First Month's Homework


Fabric for Month 1

John Flynn Workshop: Double Wedding Ring Quilt


I’m a quilter who prefers bright fabrics and modern designs, so I wasn’t too excited about making a double wedding ring quilt in civil war fabrics. However I believe that making a double wedding ring quilt is a right of passage, of sorts, for quilters — and I wasn’t going to be the only quilter in history who hadn’t made one. So I signed up for the workshop without my usual enthusiasm, knowing that John Flynn’s classes are all popular and I would learn something.

Surprise! I really, really enjoyed this class. I am in awe at how John applies his engineering skills (who knew that there was actually a use for calculus?) to quilt making and comes up with innovative ways to make classic quilts.

His technique involves sewing together six strips of fabric (their width varies based on the size of the wedding ring — but roughly 2″) and then cutting the sewn fabric into multi-color strips (about 2.5″).

Laser-cut strips of fabric

The next step was to sew a dart into each seam, which creates the curve of the wedding ring. These curved pieces were then sewn onto a melon shaped piece of fabric in the quilt’s background color.

Laser-cut background pieces

Strips are sewn to melon-shaped fabric, and then to square piece of fabric

Next, melon shaped pieces are  attached to the larger piece of background fabric.

This is not a quick process, but it is not difficult. It took me the entire class to make the piece shown above, so I am nowhere near finishing the quilt. As I said in my last post, the laser-cut kits are excellent and save you a lot of time in class. However I’d guess that half the class brought their own fabric. I loved that John told them to cut only two melons and a large background piece — I’ve been to many classes where participants have spent the entire time cutting and never got to sew.

John’s double wedding ring quilts are spectacular. They range from traditional to very modern in design. His binding is exquisite as well. I now understand why this is such a popular class at shows and highly recommend taking this class. Below are three photos of John with his quilts.

Seams Like Home Snowman Kit


This summer I had the pleasure of taking a class, at the Vermont Quilt Festival, from Joan Jones. I had long admired the Seams Like Home kits at many shows — especially the witch.

I am the fusing queen. I love fusing and it was the reason I got into quilting. Her kits give very generous cuts of fabrics, and her directions are good. However, her kits are not for the faint of heart — there are a lot of pieces. These pieces require fusing, cutting and more fusing. She works entirely in batiks and other materials with no right (or wrong) sides, which makes the process a bit easier.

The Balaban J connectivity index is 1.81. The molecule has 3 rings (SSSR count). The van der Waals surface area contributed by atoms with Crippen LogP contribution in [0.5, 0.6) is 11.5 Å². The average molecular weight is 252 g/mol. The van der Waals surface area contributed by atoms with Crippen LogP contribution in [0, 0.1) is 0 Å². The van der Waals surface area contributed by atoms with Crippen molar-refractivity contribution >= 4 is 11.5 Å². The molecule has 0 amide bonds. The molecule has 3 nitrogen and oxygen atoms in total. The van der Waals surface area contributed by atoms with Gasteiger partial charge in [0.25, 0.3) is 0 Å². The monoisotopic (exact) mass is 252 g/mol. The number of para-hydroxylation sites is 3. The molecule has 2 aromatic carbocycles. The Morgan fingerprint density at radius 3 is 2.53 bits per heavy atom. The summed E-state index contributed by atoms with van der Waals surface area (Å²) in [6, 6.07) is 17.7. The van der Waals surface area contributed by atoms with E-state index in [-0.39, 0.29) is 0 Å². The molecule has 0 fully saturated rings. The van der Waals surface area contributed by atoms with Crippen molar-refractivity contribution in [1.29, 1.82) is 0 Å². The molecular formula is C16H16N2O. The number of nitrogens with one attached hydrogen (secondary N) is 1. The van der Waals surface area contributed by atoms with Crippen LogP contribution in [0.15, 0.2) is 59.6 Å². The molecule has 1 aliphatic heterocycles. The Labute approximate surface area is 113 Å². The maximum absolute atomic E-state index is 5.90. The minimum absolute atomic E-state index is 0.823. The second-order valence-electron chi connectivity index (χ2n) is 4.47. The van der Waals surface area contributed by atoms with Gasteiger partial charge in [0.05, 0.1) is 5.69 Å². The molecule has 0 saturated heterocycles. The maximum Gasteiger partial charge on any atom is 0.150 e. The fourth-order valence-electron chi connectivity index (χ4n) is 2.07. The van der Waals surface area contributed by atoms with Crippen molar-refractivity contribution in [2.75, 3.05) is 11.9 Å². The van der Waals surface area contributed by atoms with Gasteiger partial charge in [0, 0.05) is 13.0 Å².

I must say that the results are spectacular. I am quilting the reindeer pattern now, and am excited to complete the snowman shortly.

Her kits are available at

Snowman Kit from Seams Like Home

Critter Kingdom Baby Quilt


This kit — Critter Kingdom by Pat Ashton — was an absolute pleasure. Fabrics were labeled, which I appreciated since all fabrics were black and white.  Directions were easy to follow and there were lots of illustrations. I give Pat Ashton an A+ in design and pattern instructions.

My only complaint is that the animal templates for the monkey and giraffe need to be assembled. However there wasn’t a lot of alternatives, given that neither animal fit on the standard 8.5 x 11″ instruction page. I ended up photocopying these two animals onto another piece of paper, then cutting and pasting them together.

I really enjoyed this project. It is easy to do and would be great for a confident beginner.

The website given on the pattern is

Critter Kingdom by Pat Ashton

Gallery in Red Quilt is Assembled with 2 Borders


The quilt is coming along. I got the individual blocks sewn to the sashing, and then sewn together. The next photo shows the quilt with the first of three borders attached.

I maintain that this quilt looks stunning but am still unimpressed with the written directions. Thankfully they have a good assembly diagram (in color and labelled with each fabric’s corresponding letter) that is a big help.

These photos show a “how not to” photograph quilts. Notice the clear colors in photo #1 compared with the yellow cast in photo #2. Natural light and a good flash make all the difference.

Assembled Blocks with Sashing

Assembled Quilt with First Border